GULFPORT — Elementary school students no longer have to stand at the busy corner of Gulfport Boulevard and 49th Street S to wait for a bus that will take them to a school out of their residential zone.
The arterial bus stops, which are placed along major roadways, have always been controversial but became even more so after a 17-year-old Pinellas Park High School student was killed in December running for a bus on 66th Street.
After receiving calls from concerned parents, Gulfport Mayor Mike Yakes wrote to School Board chairwoman Janet Clark last month asking that the entire arterial bus system be reconsidered because of safety concerns.
"Placing young students at bus stops on major roadways is not the solution to the transportation dilemma. Surely the extra few seconds required to pull off onto a side street is worth the safety of our children," Yakes wrote.
While the schools transport the students, it is up to Gulfport to keep them safe at the stops. That's an expensive proposition, said police Chief Robert Vincent, if it means dispatching officers to monitor the stops.
Yakes had told the schools the bus stop system "was implemented with very little opportunity for local governments to consider options for allocating resources to help address the inherent safety concerns."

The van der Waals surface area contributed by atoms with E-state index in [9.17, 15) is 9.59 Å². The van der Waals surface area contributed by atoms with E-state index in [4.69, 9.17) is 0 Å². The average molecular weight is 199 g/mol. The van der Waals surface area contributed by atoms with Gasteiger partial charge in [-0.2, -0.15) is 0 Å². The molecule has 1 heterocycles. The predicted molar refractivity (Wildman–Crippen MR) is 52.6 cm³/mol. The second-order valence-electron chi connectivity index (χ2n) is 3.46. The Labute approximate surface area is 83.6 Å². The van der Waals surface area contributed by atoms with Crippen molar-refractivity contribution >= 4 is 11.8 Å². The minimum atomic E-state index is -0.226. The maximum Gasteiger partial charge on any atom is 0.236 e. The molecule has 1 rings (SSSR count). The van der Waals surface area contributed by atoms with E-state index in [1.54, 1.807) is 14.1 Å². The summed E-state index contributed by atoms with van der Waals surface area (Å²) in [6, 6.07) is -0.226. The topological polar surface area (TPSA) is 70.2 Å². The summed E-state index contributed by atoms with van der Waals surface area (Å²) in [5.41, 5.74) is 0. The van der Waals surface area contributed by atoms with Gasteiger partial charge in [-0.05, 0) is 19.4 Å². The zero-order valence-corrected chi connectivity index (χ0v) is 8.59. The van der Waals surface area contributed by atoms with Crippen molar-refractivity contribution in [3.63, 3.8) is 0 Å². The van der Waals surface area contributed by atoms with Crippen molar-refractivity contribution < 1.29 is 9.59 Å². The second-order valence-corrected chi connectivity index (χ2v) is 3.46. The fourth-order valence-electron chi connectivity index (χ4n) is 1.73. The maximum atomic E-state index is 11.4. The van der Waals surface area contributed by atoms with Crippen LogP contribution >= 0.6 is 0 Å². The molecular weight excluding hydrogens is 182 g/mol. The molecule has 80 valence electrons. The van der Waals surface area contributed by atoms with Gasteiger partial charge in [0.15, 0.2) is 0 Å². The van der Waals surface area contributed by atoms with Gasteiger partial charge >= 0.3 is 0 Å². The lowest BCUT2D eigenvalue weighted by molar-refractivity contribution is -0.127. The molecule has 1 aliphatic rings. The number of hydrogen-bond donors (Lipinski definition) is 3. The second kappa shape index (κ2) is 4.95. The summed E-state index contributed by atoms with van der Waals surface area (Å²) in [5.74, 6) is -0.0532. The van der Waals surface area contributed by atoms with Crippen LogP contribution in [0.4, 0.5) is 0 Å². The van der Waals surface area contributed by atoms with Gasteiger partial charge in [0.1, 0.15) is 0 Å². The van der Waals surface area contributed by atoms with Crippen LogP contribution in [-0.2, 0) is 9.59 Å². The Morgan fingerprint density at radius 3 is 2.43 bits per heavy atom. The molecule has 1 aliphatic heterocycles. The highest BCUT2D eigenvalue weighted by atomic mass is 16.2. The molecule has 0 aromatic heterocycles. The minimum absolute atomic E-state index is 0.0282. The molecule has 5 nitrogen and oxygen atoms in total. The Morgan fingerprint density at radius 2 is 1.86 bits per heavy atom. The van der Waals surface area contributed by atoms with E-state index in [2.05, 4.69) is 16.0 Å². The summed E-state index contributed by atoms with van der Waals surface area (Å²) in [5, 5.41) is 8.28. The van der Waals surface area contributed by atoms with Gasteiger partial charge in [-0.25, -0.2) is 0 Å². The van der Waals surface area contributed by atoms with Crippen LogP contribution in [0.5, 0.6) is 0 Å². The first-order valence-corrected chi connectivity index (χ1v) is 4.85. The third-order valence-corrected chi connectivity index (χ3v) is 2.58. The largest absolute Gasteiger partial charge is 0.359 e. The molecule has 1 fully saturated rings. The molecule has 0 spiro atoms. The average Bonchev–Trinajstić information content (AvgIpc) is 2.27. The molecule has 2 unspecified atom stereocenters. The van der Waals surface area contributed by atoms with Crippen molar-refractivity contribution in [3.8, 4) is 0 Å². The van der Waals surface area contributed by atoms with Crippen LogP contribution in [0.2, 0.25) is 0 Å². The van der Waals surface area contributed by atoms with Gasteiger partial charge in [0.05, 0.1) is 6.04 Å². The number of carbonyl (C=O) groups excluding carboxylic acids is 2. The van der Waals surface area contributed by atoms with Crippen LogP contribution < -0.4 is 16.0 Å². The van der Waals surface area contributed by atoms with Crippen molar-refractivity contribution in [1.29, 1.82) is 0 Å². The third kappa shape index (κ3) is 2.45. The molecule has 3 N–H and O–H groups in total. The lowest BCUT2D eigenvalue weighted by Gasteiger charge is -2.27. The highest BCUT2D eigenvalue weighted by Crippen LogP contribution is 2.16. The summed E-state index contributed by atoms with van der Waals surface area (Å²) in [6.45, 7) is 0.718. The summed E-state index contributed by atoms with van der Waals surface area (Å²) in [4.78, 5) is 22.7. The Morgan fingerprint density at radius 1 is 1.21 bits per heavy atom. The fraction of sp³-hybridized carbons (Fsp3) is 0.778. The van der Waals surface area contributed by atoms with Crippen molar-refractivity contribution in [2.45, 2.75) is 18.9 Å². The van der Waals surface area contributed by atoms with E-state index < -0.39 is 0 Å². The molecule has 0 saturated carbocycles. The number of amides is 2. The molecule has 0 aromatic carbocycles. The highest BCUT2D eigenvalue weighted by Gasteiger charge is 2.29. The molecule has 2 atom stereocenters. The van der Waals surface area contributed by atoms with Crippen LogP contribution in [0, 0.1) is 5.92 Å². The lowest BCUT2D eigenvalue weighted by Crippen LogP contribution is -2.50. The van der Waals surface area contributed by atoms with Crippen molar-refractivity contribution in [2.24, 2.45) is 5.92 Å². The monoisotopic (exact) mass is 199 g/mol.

About a week after writing the letter, Yakes and City Manager Jim O'Reilly met with Jack Pisecco, route and safety auditor with Pinellas County schools, and talked about the safety of the students who stood at the busy Gulfport Boulevard intersection. Pisecco said there are about a dozen elementary students who catch an arterial bus there.
The schools agreed to move that stop to a nearby side street, 20th Avenue S, between 51st and 49th streets. The new stops got mixed reviews from parents waiting with their children on a recent morning.
Shannon Irvin, who set up the Facebook page "Parents/Students Against Arterial Busing in Pinellas County," said she was glad the elementary students got moved but she has the same concerns for the middle school students who are still being picked up at Gulfport Boulevard and 49th Street.
"The crossing guard is only there for 45 minutes," Irvin, the mother of a 10- and 11-year-old who go to Lakewood Elementary, said.
On her Facebook page, Irvin asks parents and students to upload videos showing dangerous situations involving arterial buses.
Loretta Cameron, a mother and grandmother of students waiting for the bus to Fairmount Park Elementary at the new stop, said she liked the convenience of the stop at 49th Street S and Gulfport Boulevard.
"I could watch them better over there," she said.
Pisecco said there are 20 arterial stops in Gulfport, nine in the area of Gulfport Boulevard and 49th Street.
The concern for students at the busy intersection surfaced so late in the school year because the parking lot of the closed Winn-Dixie supermarket, where students had waited, was no longer available to them.
"Before Winn-Dixie started getting its makeover, we had stops in there," Pisecco said.
But then Winn-Dixie, which is getting remodeled to open as Save-a-Lot, said students could no longer wait on the property.